Welcome to Week 7. Comparing models, finding them pretty similar, then jumping down yet another rabbit hole. Thanks for joining along!
Both the Community of Inquiry Framework (Col) and the Five-Stage Model of E-Moderating provide a framework for supporting and guiding learners that emphasizes a constructivist approach.
There are many similarities between the models. I see their differences being that if I were to picture them along a continuum from theoretical to practical, the Col would be more theoretical in nature focused on developing an understanding that guides our practice whereas the Five-Stage model leans more towards the practical providing specific actions on behalf of the e-Moderator.
Solomon (2006) highlights the importance (and hard work) of keeping pace in an asynchronous learning environment. I wanted to share a short excerpt from Cultivating Communities of Practice: A Guide to Managing Knowledge – Seven Principles for Cultivating Communities of Practice that I feel really captures this sentiment:
Vibrant communities of practice also have a rhythm. At the heart of a community is a web of enduring relationships among members, but the tempo of their interactions is greatly influenced by the rhythm of community events. Regular meetings, teleconferences, Web site activity, and informal lunches ebb and flow along with the heartbeat of the community. When that beat is strong and rhythmic, the community has a sense of movement and liveliness. If the beat is too fast, the community feels breathless; people stop participating because they are overwhelmed. When the beat is too slow, the community feels sluggish.
I am a regular follower of Caitlin Tucker’s blog where I recently read a guest post by Rabbi Elchanan Poupko, a middle school teacher, that introduced the idea of assigning virtual partnerships and groupings to combat social isolation. He writes in the blog post “as teachers, when we see a kid sitting alone in the schoolyard, we know it is our responsibility to help them socialize. I feel we need to extend that to the online environment while students are attending school online and learning virtually.” I am finding that it is taking a tremendous amount of energy to keep a strong beat flowing through our learning community. I think the idea of planning for students connect socially outside of class time and outside of the class platform, is a strategy worth a try and might bring some liveliness and light into the class. I can let you know how it goes!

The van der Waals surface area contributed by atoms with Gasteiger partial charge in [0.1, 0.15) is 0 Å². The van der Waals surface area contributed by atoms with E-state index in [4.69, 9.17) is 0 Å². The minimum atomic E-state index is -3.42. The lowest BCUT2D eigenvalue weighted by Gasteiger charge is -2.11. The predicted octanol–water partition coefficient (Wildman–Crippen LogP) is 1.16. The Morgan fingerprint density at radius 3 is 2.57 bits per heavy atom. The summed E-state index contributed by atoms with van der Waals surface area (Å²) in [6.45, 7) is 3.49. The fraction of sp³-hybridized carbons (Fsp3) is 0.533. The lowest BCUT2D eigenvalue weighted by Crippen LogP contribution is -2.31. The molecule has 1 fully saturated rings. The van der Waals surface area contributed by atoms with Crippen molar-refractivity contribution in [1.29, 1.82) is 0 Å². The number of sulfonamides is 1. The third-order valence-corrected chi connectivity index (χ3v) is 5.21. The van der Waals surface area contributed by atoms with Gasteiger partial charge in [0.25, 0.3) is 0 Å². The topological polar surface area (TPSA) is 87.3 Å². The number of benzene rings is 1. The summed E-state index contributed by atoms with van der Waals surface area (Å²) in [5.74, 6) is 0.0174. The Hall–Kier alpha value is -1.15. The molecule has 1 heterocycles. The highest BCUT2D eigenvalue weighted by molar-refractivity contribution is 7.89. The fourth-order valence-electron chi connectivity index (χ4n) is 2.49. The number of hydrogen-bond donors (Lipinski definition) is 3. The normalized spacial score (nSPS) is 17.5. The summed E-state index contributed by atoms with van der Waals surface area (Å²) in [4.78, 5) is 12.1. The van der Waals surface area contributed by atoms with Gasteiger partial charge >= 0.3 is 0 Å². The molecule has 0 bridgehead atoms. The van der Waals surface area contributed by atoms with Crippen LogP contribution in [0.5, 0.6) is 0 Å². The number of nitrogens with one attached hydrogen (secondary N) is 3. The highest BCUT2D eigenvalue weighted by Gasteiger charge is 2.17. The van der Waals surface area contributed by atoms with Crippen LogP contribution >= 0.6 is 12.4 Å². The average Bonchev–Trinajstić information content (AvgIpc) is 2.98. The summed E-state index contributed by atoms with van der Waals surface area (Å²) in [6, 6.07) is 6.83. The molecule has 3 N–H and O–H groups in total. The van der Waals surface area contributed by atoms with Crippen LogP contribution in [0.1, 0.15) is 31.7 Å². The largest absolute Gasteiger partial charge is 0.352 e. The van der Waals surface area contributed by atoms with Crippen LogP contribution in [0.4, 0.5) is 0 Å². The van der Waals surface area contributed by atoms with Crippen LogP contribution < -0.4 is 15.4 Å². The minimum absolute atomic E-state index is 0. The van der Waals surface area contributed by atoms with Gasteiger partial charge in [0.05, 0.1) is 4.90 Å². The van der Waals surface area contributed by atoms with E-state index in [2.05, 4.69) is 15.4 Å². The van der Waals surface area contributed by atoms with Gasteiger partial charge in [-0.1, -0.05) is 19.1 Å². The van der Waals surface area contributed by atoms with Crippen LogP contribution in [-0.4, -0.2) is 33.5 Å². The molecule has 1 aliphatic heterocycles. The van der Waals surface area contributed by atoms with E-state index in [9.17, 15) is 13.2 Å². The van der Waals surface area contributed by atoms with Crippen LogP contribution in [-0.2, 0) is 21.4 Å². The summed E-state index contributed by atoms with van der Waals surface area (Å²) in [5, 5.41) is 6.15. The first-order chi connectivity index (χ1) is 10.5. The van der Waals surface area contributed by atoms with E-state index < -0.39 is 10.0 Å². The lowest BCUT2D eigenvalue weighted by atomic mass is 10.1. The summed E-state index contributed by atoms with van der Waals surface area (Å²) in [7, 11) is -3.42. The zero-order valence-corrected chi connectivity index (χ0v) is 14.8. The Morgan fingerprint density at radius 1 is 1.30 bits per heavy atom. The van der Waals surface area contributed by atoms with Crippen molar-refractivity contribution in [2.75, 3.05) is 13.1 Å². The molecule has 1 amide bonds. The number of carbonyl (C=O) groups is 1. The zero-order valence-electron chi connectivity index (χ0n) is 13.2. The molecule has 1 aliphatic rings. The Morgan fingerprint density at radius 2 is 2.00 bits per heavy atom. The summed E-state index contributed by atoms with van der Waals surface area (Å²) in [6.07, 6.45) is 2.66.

If you yourself have tried this or you work with someone who has, please share some thoughts 🙂
Garrison, D. (2007). Online community of inquiry review: social, cognitive, and teaching presence issues. Journal of Asynchronous Learning Networks, 11(1), 61-72. https://files.eric.ed.gov/fulltext/EJ842688.pdf
Salmon, G. (2006). 80:20 for e-moderators. In The challenge of ecompetence in academic staff development. CELT, NUI Galway, Galway, Republic of Ireland, pp. 145-154. https://eprints.usq.edu.au/18862/2/Salmon_Ch16_2006_PV.pdf
The five stage model. (n.d.). Gilly Salmon. https://www.gillysalmon.com/five-stage-model.html
Vaughn, N. (n.d.). Being a successful online teacher: An alternative framework: the five stage model of online teaching and learning. https://leocontent.acu.edu.au/file/ccbe60fc-4a3c-4a2c-a80e-286a4946a9f3/1/html/ote_1_30.html
Wright, P. (2015). Comparing e-tivities, e-moderation and the five stage model to the community of inquiry model for online learning design. The Online Journal of Distance Education and e-Learning, 3(2), 17-30.